Celebrating Black History Month

By National PTA
Celebrate Black History Month

February is Black History Month, a time to celebrate the many achievements and contributions of Black Americans throughout our country’s history. In education, many prominent Black figures have had a profound impact, shaping the education system we know today and driving real change to ensure all children have equal access to services and the opportunity to reach their full potential.

National PTA remains committed to promoting equity and inclusion in all aspects of education and partners with other organizations like the National Museum of African American History and Culture to provide additional resources and programs to students.

We encourage your school community to celebrate Black History Month and share the stories of Black educators, innovators, and pioneers. Here are a few ideas for activities you can do to celebrate Black History Month:

  • Host school-wide events, such as assemblies or cultural performances
  • Invite guest speakers to talk about Black history and culture
  • Create bulletin boards or displays that highlight the achievements of Black Americans
  • Read stories about Black History Month

In addition to celebrating, here are a few of the many notable Black educators who have helped shape the world we live in today:

Selena Sloan Butler

A remarkable pioneer in education, Butler founded the National Congress of Colored Parents and Teachers (NCCPT) in 1920, which later merged with National PTA, worked to improve educational opportunities for Black children and strengthen communication between parents and teachers.

Mary McLeod Bethune

A leader in education, Bethune founded the Daytona Normal and Industrial Institute for Negro Girls, which later became Bethune-Cookman University, and served as an advisor to President Franklin D. Roosevelt.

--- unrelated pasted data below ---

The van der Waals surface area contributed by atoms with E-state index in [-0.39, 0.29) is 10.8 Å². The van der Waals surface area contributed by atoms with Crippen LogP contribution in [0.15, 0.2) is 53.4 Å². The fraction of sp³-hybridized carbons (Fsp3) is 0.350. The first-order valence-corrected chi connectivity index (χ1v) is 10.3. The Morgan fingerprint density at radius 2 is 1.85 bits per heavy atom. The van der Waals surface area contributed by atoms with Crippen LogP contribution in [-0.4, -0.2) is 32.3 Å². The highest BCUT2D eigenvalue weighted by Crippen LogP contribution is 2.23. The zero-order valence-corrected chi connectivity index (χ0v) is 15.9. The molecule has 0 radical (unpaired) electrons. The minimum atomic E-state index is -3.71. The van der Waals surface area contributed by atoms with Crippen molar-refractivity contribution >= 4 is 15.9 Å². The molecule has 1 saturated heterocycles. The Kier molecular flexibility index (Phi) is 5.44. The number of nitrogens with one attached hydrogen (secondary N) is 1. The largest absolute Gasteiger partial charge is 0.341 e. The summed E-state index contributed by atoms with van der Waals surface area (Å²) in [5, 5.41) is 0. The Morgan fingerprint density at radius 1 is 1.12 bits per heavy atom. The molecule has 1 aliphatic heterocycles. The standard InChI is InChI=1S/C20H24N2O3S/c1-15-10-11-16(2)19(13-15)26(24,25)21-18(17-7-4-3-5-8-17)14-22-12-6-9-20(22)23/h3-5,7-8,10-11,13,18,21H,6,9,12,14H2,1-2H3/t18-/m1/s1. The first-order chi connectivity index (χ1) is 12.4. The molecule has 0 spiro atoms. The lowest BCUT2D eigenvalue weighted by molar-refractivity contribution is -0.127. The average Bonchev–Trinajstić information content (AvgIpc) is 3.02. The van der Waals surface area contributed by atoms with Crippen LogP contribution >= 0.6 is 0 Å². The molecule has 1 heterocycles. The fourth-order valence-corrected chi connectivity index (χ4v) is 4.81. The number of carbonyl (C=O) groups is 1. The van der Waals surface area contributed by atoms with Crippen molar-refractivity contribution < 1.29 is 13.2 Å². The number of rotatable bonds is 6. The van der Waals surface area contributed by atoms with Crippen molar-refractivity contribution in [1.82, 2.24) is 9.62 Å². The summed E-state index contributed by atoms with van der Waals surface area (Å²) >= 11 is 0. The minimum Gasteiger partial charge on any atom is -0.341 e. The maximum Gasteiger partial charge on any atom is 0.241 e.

Charlotte Forten Grimké

One of the first Black educators in the United States, Grimké taught at the Penn School in South Carolina in the 1850s. She was an advocate for racial equality and women’s rights, and her work helped to lay the foundation for the civil rights movement.

Kelly Miller

The first Black graduate student at Johns Hopkins University and the first Black professor at Howard University, Miller was a mathematician and sociology. He was a prolific writer and speaker, and his work helped to challenge racial stereotypes and promote equality.

Fanny Jackson Coppin

Coppin was the first Black female principal in the United States. She was a dedicated educator and advocate for Black education, and she founded the Iolani School for girls in Honolulu, Hawaii.

Charles Hamilton Houston

A lawyer and educator, Houston played a key role in dismantling racial segregation in the United States. He argued numerous cases before the Supreme Court, including the landmark Brown v. Board of Education decision, which outlawed segregation in public schools.

Rita Pierson

A teacher and motivational speaker, Pierson is known for her powerful advocacy for disadvantaged students. Her TED Talk, “Every Kid Needs a Champion,” has been noted as a “must-watch for anyone who cares about education.”

These are just a few of the many Black educators who have made a difference. By learning about their stories and celebrating their achievements, we can help to ensure that their legacy continues to inspire future generations. By celebrating Black History Month and promoting equity and inclusion, we are helping to create a more just and inclusive world for all children.

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